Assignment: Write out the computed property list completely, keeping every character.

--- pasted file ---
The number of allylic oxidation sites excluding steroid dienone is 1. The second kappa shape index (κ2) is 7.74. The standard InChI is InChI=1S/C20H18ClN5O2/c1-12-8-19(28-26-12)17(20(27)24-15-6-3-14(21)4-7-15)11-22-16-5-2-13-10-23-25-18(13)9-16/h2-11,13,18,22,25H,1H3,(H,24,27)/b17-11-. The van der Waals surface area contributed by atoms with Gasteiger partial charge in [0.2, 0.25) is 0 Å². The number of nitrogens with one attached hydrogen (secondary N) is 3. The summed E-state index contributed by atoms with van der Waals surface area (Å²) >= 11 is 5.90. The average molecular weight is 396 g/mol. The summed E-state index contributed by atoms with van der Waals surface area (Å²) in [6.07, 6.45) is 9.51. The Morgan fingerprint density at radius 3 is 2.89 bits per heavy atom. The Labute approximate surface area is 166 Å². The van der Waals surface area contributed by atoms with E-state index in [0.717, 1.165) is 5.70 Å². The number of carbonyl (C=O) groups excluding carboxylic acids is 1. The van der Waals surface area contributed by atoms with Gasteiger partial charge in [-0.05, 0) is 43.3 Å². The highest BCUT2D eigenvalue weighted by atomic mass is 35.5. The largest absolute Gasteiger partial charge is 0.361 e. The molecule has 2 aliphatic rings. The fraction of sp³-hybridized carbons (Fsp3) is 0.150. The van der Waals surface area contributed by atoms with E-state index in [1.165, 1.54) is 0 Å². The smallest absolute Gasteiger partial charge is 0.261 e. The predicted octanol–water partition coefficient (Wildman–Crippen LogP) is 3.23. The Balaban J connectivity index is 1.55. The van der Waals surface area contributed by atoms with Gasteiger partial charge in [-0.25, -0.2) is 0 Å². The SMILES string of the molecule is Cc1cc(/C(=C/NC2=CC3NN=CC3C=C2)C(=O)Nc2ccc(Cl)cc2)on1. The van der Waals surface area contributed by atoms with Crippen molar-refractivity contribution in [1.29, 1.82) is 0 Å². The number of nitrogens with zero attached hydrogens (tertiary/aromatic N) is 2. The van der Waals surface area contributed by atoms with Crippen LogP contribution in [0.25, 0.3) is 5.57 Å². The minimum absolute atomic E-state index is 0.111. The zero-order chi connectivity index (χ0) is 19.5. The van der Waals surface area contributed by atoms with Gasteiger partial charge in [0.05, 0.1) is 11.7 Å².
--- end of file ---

The number of allylic oxidation sites excluding steroid dienone is 1. The second kappa shape index (κ2) is 7.74. The standard InChI is InChI=1S/C20H18ClN5O2/c1-12-8-19(28-26-12)17(20(27)24-15-6-3-14(21)4-7-15)11-22-16-5-2-13-10-23-25-18(13)9-16/h2-11,13,18,22,25H,1H3,(H,24,27)/b17-11-. The van der Waals surface area contributed by atoms with Gasteiger partial charge in [0.2, 0.25) is 0 Å². The number of nitrogens with one attached hydrogen (secondary N) is 3. The summed E-state index contributed by atoms with van der Waals surface area (Å²) >= 11 is 5.90. The average molecular weight is 396 g/mol. The summed E-state index contributed by atoms with van der Waals surface area (Å²) in [6.07, 6.45) is 9.51. The Morgan fingerprint density at radius 3 is 2.89 bits per heavy atom. The Labute approximate surface area is 166 Å². The van der Waals surface area contributed by atoms with E-state index in [0.717, 1.165) is 5.70 Å². The number of carbonyl (C=O) groups excluding carboxylic acids is 1. The van der Waals surface area contributed by atoms with Gasteiger partial charge in [-0.05, 0) is 43.3 Å². The highest BCUT2D eigenvalue weighted by atomic mass is 35.5. The largest absolute Gasteiger partial charge is 0.361 e. The molecule has 2 aliphatic rings. The fraction of sp³-hybridized carbons (Fsp3) is 0.150. The van der Waals surface area contributed by atoms with E-state index in [1.165, 1.54) is 0 Å². The smallest absolute Gasteiger partial charge is 0.261 e. The predicted octanol–water partition coefficient (Wildman–Crippen LogP) is 3.23. The Balaban J connectivity index is 1.55. The van der Waals surface area contributed by atoms with Gasteiger partial charge in [-0.25, -0.2) is 0 Å². The SMILES string of the molecule is Cc1cc(/C(=C/NC2=CC3NN=CC3C=C2)C(=O)Nc2ccc(Cl)cc2)on1. The van der Waals surface area contributed by atoms with Crippen molar-refractivity contribution in [1.29, 1.82) is 0 Å². The number of nitrogens with zero attached hydrogens (tertiary/aromatic N) is 2. The van der Waals surface area contributed by atoms with Crippen LogP contribution in [0.25, 0.3) is 5.57 Å². The minimum absolute atomic E-state index is 0.111. The zero-order chi connectivity index (χ0) is 19.5. The van der Waals surface area contributed by atoms with Gasteiger partial charge in [0.05, 0.1) is 11.7 Å².